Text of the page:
OK, so where do I get my patterns from?  In the body of this sweater, I'm using authentic fisherman stitches which I've found in 3 books:

You can probably find these at your library or through inter-library loan (ILL).  You could try eBay or Etsy or Amazon.  I don't know if they are still in print.  You knitting guild might have them in its library.  A great source for all things knitting is Schoolhouse Press.  Or you can design your own knit/purl pattern.

Charting.  I start smack in the middle of the chart and then work right and left of it.  I like to separate my patterns with either 2 purl stitches or purl, knit, purl.  I just kept working them until I found that I was 3 sts away from the end on the right and 4 on the left.  I decided that I didn't need to work any pattern over 3 sts, so left them as stockinette.  The fourth stitch on the left is my seam stitch.  Questions?  Does this make any sense?

Sometimes the patterns don't work out nicely with too many stitches at either end.  Then I might switch them around and have the middle pattern as something else.  You can repeat the same pattern all along the row, separating them with purl2, or even not separating them at all.  You play with it.  Yes, there can be a lot of erasing, but this is the real creative part of the process, and here is where you play.  It is such fun.  Since your are knitting up your individual patterns, you can lay them next to each other to see if you like how they look.  I don't, but then I've been doing this for a thousand years.

Begin knitting.  Cast on your ribbing, work a couple of inches or more as you like, then increase to the body stitches.  To make this easy, divide the number of stitches to be increased by two (front and back) and then, more or less evenly.  Switch to a round of stockinette, and then increase your stitches.  So, I needed to increase a total of 16 sts, 8 for the front and 8 for the back.  It helps to think of increasing like this, makes it much more manageable.  Then, the fun begins.  Start your chart.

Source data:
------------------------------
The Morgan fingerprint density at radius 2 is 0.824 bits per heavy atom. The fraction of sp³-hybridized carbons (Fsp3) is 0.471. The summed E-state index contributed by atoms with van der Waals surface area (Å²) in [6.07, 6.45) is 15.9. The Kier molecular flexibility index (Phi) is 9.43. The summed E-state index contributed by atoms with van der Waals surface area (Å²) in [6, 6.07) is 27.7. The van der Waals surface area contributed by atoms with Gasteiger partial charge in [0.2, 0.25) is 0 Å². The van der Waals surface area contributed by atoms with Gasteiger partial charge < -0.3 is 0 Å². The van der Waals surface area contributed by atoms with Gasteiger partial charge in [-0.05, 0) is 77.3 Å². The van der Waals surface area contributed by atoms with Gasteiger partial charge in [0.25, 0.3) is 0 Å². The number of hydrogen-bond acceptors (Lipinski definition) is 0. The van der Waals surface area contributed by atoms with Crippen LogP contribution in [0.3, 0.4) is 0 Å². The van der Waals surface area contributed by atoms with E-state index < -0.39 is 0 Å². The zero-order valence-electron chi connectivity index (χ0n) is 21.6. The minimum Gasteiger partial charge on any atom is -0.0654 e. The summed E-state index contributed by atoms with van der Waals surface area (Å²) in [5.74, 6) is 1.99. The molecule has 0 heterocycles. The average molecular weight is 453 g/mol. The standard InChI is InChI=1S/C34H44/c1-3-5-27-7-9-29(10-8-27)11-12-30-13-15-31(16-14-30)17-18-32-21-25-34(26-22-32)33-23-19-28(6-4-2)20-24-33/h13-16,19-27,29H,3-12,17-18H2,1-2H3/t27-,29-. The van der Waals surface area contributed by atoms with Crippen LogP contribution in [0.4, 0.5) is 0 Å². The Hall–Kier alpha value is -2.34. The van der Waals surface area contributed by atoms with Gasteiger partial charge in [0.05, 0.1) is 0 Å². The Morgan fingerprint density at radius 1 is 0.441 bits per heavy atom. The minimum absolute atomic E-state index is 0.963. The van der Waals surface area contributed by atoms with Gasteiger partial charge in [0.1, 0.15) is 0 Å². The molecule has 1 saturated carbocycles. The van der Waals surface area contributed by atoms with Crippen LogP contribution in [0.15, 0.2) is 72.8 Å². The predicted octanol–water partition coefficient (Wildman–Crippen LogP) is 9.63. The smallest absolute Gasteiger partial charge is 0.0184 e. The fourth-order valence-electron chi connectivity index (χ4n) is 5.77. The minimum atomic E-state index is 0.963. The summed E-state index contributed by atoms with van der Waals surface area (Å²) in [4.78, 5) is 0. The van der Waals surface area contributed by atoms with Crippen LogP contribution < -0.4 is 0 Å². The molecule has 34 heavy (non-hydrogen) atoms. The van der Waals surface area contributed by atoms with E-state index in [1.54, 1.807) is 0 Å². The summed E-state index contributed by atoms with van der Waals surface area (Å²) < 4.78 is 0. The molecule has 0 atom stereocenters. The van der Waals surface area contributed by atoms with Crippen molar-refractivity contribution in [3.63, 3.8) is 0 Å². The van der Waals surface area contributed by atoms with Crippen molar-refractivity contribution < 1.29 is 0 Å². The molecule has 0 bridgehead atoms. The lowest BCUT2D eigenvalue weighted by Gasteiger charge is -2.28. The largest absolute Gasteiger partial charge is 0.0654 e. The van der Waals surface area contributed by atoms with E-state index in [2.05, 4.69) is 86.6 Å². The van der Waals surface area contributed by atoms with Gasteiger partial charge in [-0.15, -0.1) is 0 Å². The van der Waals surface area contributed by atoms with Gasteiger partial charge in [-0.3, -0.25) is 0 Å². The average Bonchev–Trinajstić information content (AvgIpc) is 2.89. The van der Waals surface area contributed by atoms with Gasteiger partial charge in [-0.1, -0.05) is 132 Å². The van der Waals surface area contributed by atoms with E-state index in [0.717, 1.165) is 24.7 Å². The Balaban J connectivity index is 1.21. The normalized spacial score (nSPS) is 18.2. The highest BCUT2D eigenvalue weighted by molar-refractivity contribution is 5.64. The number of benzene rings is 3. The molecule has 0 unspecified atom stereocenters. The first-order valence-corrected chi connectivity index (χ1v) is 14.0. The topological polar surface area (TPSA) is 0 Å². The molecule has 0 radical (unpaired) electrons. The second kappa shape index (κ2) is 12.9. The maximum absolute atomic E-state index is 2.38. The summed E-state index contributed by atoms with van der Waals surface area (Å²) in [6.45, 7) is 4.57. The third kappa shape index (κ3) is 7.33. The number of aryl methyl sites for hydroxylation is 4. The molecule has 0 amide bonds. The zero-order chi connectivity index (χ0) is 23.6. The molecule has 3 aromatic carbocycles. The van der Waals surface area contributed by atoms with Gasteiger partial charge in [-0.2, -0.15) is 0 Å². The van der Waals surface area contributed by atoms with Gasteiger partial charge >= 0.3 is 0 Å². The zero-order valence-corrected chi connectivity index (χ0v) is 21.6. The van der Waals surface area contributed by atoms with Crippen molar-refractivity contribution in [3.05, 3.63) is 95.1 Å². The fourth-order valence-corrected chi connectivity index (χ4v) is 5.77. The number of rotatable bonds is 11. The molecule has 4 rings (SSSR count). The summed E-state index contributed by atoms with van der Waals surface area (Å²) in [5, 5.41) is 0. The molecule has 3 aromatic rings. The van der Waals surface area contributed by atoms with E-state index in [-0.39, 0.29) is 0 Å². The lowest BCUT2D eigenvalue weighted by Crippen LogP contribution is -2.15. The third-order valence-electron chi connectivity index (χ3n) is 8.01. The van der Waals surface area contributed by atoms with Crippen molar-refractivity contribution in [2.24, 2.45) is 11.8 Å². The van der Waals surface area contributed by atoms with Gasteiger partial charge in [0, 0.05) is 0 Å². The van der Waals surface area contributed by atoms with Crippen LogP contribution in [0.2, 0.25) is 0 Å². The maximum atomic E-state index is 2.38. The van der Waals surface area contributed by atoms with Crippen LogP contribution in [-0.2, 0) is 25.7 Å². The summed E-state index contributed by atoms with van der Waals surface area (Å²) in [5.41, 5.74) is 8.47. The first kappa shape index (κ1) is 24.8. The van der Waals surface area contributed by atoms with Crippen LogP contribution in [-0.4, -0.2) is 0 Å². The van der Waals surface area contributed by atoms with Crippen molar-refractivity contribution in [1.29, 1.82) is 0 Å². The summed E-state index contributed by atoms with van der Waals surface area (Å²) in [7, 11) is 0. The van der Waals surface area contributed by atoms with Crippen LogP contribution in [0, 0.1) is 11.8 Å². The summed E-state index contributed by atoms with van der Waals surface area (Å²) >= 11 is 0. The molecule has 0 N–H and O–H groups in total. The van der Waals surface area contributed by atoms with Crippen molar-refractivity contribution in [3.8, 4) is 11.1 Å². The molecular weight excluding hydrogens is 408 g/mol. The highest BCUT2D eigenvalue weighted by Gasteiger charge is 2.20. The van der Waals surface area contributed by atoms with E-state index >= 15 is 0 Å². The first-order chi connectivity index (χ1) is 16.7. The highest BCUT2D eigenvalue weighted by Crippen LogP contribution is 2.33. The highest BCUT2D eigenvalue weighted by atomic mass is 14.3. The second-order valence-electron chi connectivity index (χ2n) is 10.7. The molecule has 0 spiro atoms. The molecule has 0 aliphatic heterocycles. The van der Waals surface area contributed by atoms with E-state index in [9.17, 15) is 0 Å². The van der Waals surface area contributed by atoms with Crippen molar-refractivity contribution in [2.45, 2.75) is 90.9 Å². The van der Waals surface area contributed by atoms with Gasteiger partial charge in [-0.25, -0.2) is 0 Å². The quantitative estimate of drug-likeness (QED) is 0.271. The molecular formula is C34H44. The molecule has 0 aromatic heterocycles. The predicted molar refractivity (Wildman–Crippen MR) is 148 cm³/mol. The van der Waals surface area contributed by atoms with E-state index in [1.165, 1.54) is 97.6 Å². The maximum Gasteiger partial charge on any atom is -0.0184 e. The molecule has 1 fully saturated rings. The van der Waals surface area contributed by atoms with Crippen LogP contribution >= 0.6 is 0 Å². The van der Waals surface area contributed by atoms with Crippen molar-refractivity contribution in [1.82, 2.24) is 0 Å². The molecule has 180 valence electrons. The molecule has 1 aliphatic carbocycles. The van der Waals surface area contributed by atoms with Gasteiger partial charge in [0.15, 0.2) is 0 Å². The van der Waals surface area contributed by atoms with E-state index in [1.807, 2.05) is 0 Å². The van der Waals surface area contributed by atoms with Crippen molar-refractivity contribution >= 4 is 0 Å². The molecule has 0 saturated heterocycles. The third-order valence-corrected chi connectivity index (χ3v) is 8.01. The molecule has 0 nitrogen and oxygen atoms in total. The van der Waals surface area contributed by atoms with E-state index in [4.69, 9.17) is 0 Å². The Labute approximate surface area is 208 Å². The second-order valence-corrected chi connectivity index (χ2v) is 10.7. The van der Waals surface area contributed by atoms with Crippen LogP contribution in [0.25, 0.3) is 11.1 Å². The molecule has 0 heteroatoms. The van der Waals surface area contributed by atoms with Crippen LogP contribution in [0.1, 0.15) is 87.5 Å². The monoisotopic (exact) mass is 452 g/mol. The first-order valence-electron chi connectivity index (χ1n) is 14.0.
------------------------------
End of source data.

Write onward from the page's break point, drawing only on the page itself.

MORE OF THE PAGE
The first picture shows the sweater on one 24" circular needle.  This is how I typically work my sweater.  The second 2 pictures show the sweater on 2 circs, just to give you an idea on how large this really is.

Now I just keep knitting until I am about 1 1/2 inches from the underarm.  At that point I'll insert a dividing pattern.  For now, I'll happily motor along with Emily's sweater.

Questions?  Feel free to ask in the comments.  I'll happily work with you on this.


Linda Watson said...

Okay, Going to double check my gauge, but I think I'm good. I'm using some yarn that I already swatched for another sweater, but it's flat, not round, so I'll co on a bit in the round just to be sure. And, could I have your body, please? Requires much fewer stitches and less yarn. :)

Ruth said...

My kids and I all wear about a 36" sweater, but theirs are longer in the body.

This is my favorite part of a sweater: the body. Delicious mindless knitting.